SPOTLIGHT October 2020: Joana Vicente, TIFF-Maker, Indie Producer and Film Activist

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awfjspotlightsmallsmallJoana Vicente’s first year as co-head of the Toronto International Film Festival was a triumph. The transplanted New Yorker oversaw a TIFF that had all the bases covered: superb films, A-list movie stars in attendance, initiatives in place to level the playing field for filmmakers (and journalists) and all the razzle dazzle required to make the festival a magnet for industry, audience and tourism dollars. Her second TIFF happened in a pandemic. It too was a triumph.

Vicente and co-head Cameron Bailey managed to pull together a TIFF 2020 that moved audiences into drive-in theatres and onto an online viewing platform. Fewer films, smaller audiences, less staff, a closed U.S.— Canada border and stringent health protocols notwithstanding, the festival still got big buzz from film lovers, still saw plenty of sales action and still filled its role as Oscar predictor with an Audience Award for Chloe Zhou’s Nomadland.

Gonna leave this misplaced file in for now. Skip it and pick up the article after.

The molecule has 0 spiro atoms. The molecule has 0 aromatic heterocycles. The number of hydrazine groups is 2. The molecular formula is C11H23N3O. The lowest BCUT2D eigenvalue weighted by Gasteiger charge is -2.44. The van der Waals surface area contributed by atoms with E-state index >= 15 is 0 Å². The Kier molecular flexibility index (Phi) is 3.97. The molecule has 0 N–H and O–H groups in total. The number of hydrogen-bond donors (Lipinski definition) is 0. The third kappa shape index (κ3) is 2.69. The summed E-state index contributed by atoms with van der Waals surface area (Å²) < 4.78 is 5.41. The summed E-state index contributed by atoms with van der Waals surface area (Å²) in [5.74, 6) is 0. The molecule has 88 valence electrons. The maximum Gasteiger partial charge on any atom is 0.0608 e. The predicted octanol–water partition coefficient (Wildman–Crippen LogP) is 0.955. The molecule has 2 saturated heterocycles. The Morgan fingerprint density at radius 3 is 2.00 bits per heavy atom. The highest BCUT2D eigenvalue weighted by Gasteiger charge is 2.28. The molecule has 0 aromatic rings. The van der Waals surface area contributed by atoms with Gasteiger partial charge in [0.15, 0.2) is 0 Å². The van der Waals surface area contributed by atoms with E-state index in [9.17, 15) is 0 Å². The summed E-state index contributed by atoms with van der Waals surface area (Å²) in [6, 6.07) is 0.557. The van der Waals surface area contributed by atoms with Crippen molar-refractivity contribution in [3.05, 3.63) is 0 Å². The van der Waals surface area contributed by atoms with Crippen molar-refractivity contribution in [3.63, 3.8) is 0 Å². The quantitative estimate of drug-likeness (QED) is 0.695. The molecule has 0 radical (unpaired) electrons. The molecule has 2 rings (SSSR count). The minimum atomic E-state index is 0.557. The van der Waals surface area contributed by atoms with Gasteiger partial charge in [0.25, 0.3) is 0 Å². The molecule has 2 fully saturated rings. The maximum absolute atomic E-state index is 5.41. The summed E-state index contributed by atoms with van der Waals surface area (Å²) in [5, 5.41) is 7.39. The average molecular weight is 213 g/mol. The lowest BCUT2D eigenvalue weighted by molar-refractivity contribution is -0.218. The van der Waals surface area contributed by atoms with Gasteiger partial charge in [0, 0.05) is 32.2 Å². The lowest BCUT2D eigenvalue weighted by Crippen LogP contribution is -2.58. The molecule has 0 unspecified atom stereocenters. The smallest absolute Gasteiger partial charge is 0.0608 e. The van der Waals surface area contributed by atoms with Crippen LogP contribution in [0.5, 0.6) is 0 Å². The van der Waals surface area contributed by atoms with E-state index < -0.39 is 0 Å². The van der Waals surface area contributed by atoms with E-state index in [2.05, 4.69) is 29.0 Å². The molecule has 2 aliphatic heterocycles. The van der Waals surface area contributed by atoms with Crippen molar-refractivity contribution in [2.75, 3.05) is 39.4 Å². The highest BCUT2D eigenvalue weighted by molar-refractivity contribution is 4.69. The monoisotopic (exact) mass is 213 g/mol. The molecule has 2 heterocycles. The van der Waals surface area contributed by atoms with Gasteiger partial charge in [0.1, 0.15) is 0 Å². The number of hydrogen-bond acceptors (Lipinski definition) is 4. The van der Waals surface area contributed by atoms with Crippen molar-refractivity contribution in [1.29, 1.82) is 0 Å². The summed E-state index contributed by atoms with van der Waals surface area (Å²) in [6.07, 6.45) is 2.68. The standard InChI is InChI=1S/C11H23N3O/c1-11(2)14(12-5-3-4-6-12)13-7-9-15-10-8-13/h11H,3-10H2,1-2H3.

“We did it!” said Vicente, who was happy but exhausted when she spoke to AWFJ at the end of TIFF. “My brain is like mush, but this is really a special moment.”


Vicente’s credits are staggering. She is an Academy Award nominated producer with over 40 features to her credit from such directors as Jim Jarmusch, Brian De Palma, Steven Soderbergh, Zoe Cassavetes, Miguel Arteta, Hal Hartley, Nicole Holofcener, Alex Gibney, and Todd Solondz.

She is known for championing independent film and filmmakers. Before coming to Toronto, Vicente served as Executive Director of the Independent Filmmaker Project (IFP), oldest and largest organization for indie filmmakers in the U.S. At IFP she co-founded the Made In NY Media Centre, a collaborative workspace in Brooklyn where artists and entrepreneurs find resources, mentorship and educational opportunities.